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@colleenyoung

These are all great tips in how to prepare for a visit. I'd like to dig a bit deeper. How do you develop rapport with a new doctor?

Coincidentally, I came across this article today.
Getting Your Doctor to Really See You https://thedoctorweighsin.com/getting-your-doctor-to-really-see-you/

It provides strategies about how you can, as a patient, get your doctor to engage with you as a person. It is divided into 3 parts:
– Individual flair can ignite conversation
– Appeal to the physician as both scientist and healer
– Let technology pave the path

How do you present yourself to your doctor to establish the kind of relationship you want?

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Replies to "These are all great tips in how to prepare for a visit. I'd like to dig..."

@colleenyoung that's a good article. I saw 5 spine surgeons prior to coming to Mayo who would not help me. It was too easy for them to dismiss me and bring up a differential diagnosis of a possible disease instead of the symptoms caused by an old spine injury. Why? Because I had unusual symptoms and I also had overlapping symptoms from thoracic outlet syndrome causing nerve compression in my chest. They only expected me to have arm pain from the level of my disc problem, and I had pain everywhere. I had mapped that out on a dermatome map of the body and how it changed over time. This is a map of the specific areas that all the spine nerve roots supply from where it exits the spine. That worked against me when a surgeon suggested I might have an inflammatory problem like MS because of pain points in every single dermatome segment. I knew that I could change where the pain was in my body by changing the position of my neck, but he just dismissed my comment. He didn't want to take a chance on me and possibly lower his ratings of success because he didn't know how to connect my symptoms with my imaging. Insurance companies use these statistics to rate providers, and patients review doctors online. He is the respected co director of spine surgery at a university medical center and medical school.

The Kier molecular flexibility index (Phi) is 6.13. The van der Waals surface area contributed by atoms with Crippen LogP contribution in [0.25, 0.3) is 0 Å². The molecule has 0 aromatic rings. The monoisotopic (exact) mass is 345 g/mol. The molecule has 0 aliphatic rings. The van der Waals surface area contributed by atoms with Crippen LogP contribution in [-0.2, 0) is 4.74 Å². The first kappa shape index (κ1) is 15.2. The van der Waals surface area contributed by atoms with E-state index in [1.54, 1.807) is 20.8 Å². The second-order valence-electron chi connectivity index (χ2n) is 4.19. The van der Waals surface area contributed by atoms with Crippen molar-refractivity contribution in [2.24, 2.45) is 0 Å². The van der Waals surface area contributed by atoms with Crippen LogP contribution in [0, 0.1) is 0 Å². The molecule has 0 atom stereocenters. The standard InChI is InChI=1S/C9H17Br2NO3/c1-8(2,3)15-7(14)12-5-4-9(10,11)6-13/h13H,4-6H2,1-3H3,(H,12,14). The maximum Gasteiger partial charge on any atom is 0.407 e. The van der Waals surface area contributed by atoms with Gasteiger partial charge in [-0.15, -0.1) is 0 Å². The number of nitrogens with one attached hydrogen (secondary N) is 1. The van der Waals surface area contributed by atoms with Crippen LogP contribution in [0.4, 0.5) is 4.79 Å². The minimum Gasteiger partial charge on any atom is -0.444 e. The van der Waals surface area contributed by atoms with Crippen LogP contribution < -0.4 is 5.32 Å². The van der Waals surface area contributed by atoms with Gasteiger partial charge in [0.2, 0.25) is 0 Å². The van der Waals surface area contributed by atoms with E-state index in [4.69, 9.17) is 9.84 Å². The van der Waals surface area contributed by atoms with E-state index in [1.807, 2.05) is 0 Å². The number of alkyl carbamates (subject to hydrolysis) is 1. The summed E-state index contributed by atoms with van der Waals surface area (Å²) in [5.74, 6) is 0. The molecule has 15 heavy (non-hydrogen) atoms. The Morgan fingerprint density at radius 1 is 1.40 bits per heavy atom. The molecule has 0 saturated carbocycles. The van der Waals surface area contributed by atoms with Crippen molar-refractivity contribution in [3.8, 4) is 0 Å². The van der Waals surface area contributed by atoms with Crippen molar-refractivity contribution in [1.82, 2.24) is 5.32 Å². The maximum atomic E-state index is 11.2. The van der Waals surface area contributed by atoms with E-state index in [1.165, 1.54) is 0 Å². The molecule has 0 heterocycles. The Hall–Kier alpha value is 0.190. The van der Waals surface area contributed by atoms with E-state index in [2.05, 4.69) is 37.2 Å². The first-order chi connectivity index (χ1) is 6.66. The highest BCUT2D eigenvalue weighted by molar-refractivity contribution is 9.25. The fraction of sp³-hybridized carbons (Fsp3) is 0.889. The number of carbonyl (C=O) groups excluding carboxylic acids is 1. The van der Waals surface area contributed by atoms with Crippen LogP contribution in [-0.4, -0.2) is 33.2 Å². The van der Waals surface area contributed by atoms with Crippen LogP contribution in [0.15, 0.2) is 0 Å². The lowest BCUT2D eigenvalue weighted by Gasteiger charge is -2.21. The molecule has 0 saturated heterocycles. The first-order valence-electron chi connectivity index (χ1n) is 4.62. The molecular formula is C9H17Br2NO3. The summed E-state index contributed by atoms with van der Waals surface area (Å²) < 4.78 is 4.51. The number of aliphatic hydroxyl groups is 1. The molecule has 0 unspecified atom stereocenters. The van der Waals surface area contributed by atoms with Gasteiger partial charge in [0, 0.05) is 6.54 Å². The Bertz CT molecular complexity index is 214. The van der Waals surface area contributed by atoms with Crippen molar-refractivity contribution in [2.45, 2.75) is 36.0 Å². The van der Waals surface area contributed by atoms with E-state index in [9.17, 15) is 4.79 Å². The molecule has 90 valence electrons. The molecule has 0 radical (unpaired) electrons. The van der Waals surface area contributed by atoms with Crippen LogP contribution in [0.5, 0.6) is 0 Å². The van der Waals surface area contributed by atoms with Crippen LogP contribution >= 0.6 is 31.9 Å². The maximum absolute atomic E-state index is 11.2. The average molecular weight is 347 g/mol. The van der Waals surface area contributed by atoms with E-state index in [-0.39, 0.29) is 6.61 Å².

I found medical literature with cases similar to mine, and none of my other doctors at that institution would point out this mistake to the director of spine surgery who was the surgeon who saw me. I didn't think he would listen to me if I sent him the literature. I actually found the literature because I read papers from a Mayo surgeon, and I looked up a term I didn't understand. That found the case study, so I wrote a personal letter to this Mayo neurosurgeon and sent that case study with my letter saying that I have similar symptoms along with my imaging, and I had requested that he review my imaging. A month later, I was given an appointment with this surgeon, and he offered to help me.